Decreasing Categories: Imports of ‘Chemical Products’ fell by almost one-third from $20.9 million in October 2018 to $14.2 million in October 2019, prompted by marked reductions in purchases of fertilizers during the month. Decreased imports of cigarettes and women’s clothing led to a $5.1 million decline in goods destined for the ‘Commercial Free Zones’, from $35.8 million to $30.7 million. The ‘Food and Live Animals’ category also diminished by approximately $5 million, from $22.9 million to $18 million, on account of smaller purchases of wheat seeds and lard (shortening). Furthermore, as a result of a notable drop in imported quantities of regular gasoline, the ‘Mineral Fuels and Lubricants’ category went down by $3.5 million, from $29.9 million in October 2018 to $26.4 million in October 2019. In addition, imports into the ‘Designated Processing Areas’, formerly the “Export Processing Zones’, fell by almost one-half or $1.9 million, from $3.9 million to $2 million, as the country imported less filtering machinery, shrimp feed and pressure tanks in the month of October 2019 (see Figure 2).

Increasing Categories: Notwithstanding the overall decline, imports of ‘Machinery and Transport Equipment’ rose substantially by $11 million in October of this year, from $34.3 million to $45.3 million, when compared to that same month last year. Goods such as computers, water filters and aircraft engines, were among the most notable high-value purchases. In addition, with greater imports of treated pine lumber, the category of ‘Crude Materials’ grew from $3 million in October 2018 to $4.9 million in October 2019, while larger imports of gold jewellery and wrist watches led to a $1.1 million increase in the ‘Other Manufactures’ category, from $13.5 million to $14.6 million (see Figure 2).

FIRST TEN MONTHS OF THE YEAR: Merchandise imports for the first ten months, January to October 2019, amounted to $1.6 billion, representing a 2 percent or $31.4 million increase from the same period last year.

Increasing Categories: Among the increased categories, there was considerable growth in imports of ‘Manufactured Goods’, ‘Mineral Fuels and Lubricants’, ‘Commercial Free Zones’, and ‘Crude Materials’, when compared to the first ten months of 2018. The ‘Manufactured Goods’ category rose by more than $14 million, from $204.2 million to $218.5 million, as a result of heightened imports of metal structures, ceramic tiles and vehicle tyres, while an increase in the quantities of diesel and kerosene fuels imported led to a $13 million spike in the ‘Mineral Fuels and Lubricants’ category, from $233.7 million in 2018 to $246.7 million in 2019. Imports into the ‘Commercial Free Zones’ also went up notably, growing by $8.3 million from $261.6 million to $269.9 million, owing mostly to bigger purchases of clothing and tennis shoes. With boosted imports of treated pine lumber as well as fruit seeds, the ‘Crude Materials’ category increased by almost 25 percent over the ten-month period, from $24.2 million in 2018 to $30.2 million in 2019. Furthermore, as greater quantities of vegetable cooking oils were brought into the country, the category of ‘Oils and Fats’ rose by $2.2 million, from $14.4 million to $16.6 million, while increased imports of lard (shortening) and powdered milk resulted in the ‘Food and Live Animals’ category growing by $2.1 million, from $185 million in 2018 to $187.1 million in 2019.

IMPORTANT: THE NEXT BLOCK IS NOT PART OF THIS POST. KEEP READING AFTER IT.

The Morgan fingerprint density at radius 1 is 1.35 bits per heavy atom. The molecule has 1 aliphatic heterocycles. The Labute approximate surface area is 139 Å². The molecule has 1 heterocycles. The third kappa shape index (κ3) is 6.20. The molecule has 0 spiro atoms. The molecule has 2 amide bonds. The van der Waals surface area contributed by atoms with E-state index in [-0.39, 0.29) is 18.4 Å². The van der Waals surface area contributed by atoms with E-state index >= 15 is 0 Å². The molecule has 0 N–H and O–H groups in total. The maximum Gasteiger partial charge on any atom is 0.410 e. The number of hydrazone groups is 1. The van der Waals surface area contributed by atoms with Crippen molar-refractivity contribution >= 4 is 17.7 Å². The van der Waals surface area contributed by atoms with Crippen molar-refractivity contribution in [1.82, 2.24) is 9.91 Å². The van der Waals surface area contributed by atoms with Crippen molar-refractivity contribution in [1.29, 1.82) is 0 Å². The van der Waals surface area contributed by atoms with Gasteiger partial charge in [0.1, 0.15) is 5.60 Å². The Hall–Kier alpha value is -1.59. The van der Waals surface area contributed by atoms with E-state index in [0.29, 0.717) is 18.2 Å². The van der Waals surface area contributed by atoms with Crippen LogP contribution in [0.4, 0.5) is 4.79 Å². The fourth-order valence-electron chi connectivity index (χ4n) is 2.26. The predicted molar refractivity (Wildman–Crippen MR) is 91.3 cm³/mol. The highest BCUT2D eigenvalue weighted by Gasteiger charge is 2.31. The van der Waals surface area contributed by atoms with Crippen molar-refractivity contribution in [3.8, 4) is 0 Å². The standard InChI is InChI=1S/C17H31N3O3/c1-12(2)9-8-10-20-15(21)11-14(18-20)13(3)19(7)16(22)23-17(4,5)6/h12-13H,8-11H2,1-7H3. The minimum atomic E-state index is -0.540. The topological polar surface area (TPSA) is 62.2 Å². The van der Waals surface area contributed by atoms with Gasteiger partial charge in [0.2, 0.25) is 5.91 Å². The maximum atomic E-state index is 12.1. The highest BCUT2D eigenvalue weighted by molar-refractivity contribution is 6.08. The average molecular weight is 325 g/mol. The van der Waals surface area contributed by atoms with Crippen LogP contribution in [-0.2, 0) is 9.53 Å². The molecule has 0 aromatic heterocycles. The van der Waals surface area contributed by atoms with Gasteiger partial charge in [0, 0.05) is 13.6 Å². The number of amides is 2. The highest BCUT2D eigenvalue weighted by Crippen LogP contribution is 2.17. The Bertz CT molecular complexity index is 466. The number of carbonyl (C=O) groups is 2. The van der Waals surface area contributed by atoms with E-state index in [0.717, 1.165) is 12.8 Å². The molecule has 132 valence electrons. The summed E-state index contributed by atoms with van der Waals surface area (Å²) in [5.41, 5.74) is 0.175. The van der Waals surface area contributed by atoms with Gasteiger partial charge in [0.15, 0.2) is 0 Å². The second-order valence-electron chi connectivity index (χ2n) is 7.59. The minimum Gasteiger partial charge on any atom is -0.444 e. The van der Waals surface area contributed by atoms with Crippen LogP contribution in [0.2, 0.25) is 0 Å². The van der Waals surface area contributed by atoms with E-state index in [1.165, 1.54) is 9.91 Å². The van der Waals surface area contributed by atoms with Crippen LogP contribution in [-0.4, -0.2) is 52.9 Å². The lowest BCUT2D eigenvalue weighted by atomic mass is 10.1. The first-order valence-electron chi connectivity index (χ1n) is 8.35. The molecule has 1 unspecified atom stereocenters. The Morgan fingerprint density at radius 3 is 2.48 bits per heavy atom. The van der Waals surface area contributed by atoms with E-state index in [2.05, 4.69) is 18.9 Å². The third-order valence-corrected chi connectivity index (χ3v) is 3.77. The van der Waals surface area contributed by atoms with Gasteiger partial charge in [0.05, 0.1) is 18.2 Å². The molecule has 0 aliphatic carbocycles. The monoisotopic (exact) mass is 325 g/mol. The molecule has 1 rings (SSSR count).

Decreasing Categories: Despite the increase in total imports, the categories of ‘Other Manufactures’, ‘Designated Processing Areas’ and ‘Chemical Products’ all dropped markedly over the ten-month period. Goods classified as ‘Other Manufactures’ went down by $6.1 million, from $126.3 million in 2018 to $120.2 million in 2019, due mostly to fewer imports of surveying equipment, lamps and lighting fixtures. Imports meant for the ‘Designated Processing Areas declined by $5.7 million, from $33.3 million to $27.6 million, on account of decreased purchases of food processing machinery, filtering equipment and shrimp feed. Additionally, imports of ‘Chemical Products’ shrank by $3.1 million, from $149.5 million to $146.4 million over the period, owing to reduced purchases of fertilizers and herbicides.


October 2019: Total domestic exports for October 2019 amounted to $26.1 million, down 24.8 percent or $8.6 million when compared to exports for October 2018, which were valued at $34.7 million (see Figure 1).

Decreasing Categories: Differences in the schedule for shipments of crude petroleum between last year and this year were the main cause of the substantial drop in total export earnings for the month. While revenues from imports of this commodity amounted to $8.7 million in October of last year, there were no shipments recorded during October 2019. Exports of bananas also declined during the month, although only minimally, from $8.3 million in October 2018 to $7.7 million in October 2019. However, earnings from other products, saw more noteworthy decreases. Exports of sawn wood fell sharply by $1.2 million, from $1.3 million to less than $0.07 million, while revenues from animal feed dropped from $1.3 million to under $0.3 million (see Figure 3).